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Heartwarming / Captain America

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  • There was Captain America Vol. 1, #301 when Cap was still artificially aged as an eighty year old, seemingly doomed to remain that way. However, the Avengers try to change Cap back in a special treatment chamber when Mother Superior and the Sisters of Sin try to interfere and kill him inside. When the heroes finally enter the chamber themselves to save Cap, they find the Sisters reduced to toddlers, and, in a final splash panel, a youthful Steve Rogers standing grateful with Bernie, his full vitality restored for his new adventures to come as the renewed Sentinel of Liberty.
  • Cap's return in Reborn sees his reunion with Bucky, whom he hadn't had really got a chance to talk with ever since he was de-brainwashed.
    • Which soon enough, turns into a Moment of Awesome, with the two Captains America charging into battle.
    • And later, his exchange with Sharon. Few words, yet so much sweet.
    God, you're beautiful.
    Well, thanks, mister.
  • Cap and Fury meet up in Arlington cemetery. Cap notices the statue that erected in his memory back when he was dead.
    Steve: They should take that thing down.
    Fury: They should raise it higher.
  • In Captain America Volume 3, Issue 27, Nick Fury, by way of thanks and apology, comes over to Steve's place to give him a present - CDs of Steve's childhood favorite radio show, The Midnight Racer. The look of awed childlike pleasure and astonishment on his face at regaining a little bit of his life before that he thought was lost forever is both bittersweet and utterly heartwarming.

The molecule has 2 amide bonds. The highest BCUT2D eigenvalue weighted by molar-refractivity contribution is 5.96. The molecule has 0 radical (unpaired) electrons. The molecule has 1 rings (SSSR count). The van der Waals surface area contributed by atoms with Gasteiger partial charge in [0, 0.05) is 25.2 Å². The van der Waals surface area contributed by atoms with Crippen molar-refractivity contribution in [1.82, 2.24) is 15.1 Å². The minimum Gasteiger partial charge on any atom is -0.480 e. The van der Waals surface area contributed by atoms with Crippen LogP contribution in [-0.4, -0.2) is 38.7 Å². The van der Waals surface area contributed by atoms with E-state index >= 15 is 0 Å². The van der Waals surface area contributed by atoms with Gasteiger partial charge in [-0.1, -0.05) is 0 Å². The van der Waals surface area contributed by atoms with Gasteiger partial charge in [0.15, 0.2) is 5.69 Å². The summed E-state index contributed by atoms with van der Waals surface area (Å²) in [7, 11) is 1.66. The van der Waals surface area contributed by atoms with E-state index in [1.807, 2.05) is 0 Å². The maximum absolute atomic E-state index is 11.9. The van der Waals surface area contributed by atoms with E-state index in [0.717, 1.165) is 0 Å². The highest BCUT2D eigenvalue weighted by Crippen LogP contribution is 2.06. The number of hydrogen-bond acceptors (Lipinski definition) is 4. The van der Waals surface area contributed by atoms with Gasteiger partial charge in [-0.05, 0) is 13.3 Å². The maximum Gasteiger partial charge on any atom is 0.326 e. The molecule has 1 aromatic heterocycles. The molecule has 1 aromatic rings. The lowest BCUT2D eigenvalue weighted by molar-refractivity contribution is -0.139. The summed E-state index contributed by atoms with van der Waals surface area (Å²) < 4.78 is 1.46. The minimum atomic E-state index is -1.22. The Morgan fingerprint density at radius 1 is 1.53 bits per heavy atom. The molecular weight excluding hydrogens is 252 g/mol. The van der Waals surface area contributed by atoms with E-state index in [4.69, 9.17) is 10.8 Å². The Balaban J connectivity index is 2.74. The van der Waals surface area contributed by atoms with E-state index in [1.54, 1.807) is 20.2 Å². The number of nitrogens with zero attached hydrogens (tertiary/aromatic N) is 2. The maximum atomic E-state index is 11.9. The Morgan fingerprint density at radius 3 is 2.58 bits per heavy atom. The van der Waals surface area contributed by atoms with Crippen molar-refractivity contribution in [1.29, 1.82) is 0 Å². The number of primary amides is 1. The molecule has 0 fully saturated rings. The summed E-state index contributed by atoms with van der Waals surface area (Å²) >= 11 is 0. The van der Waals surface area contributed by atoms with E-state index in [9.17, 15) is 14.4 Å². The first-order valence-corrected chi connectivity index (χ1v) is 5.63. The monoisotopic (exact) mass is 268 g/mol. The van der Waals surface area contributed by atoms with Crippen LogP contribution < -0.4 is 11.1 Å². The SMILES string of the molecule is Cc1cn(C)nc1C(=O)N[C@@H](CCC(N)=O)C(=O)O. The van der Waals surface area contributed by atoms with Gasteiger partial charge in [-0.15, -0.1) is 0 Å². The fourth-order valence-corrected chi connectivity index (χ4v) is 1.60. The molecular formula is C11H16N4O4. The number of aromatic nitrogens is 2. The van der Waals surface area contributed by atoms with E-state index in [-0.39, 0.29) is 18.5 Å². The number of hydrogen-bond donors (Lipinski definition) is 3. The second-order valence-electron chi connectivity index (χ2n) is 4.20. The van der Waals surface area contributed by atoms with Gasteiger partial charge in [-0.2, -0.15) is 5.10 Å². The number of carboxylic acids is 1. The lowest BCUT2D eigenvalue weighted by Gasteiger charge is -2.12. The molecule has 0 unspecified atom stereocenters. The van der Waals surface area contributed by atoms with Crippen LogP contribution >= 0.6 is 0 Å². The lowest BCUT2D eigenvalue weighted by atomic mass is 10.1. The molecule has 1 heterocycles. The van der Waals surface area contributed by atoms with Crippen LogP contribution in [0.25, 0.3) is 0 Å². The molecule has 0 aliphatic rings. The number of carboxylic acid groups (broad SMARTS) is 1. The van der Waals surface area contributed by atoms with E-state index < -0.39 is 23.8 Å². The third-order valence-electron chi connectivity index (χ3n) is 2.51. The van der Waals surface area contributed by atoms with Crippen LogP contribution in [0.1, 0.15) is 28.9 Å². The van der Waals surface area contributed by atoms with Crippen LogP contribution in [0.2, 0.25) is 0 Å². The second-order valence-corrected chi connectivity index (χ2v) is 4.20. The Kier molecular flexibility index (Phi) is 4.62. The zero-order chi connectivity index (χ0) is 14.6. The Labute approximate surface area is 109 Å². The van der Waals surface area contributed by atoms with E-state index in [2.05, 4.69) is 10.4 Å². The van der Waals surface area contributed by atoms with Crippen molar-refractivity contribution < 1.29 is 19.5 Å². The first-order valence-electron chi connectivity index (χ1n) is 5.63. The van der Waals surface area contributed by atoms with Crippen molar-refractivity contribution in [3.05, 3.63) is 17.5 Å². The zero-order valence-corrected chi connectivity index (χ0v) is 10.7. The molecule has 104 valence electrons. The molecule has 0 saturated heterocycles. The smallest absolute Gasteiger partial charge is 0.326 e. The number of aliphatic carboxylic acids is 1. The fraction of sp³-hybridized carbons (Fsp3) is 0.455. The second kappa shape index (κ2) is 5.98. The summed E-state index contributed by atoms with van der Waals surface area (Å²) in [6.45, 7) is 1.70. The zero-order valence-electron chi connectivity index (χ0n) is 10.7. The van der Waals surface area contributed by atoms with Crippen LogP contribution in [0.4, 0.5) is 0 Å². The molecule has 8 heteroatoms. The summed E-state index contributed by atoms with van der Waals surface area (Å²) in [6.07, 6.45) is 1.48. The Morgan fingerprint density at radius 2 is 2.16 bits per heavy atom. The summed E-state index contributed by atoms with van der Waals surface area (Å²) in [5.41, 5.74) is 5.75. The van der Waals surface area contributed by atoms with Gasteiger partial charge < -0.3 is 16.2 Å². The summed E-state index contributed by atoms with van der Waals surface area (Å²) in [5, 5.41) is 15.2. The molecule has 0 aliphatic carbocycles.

• Towards the end of the first volume of New Avengers, Steve had just came back to life. Ms. Marvel didn't believe it was really him, so he whispered something to her at length. Cue glomp.
  • Cap's "American Reality" speech from Captain America #7 (Volume 3) is probably Cap at his speechifying best. The man just has a way with words.
  • The mere fact that Captain America is one of the few humans that Namor actually respects. Even if Steve doesn't like him anymore (understandably, considering what Namor's done in recent years), Namor still respects and supports him.
  • Captain America #270 - June 1982. Cap's support of his gay friend Arnie is incredibly sweet, and it becomes downright awesome when he de-brainwashes Arnie and frees him from the Red Skull via basically a You Are Not Alone speech.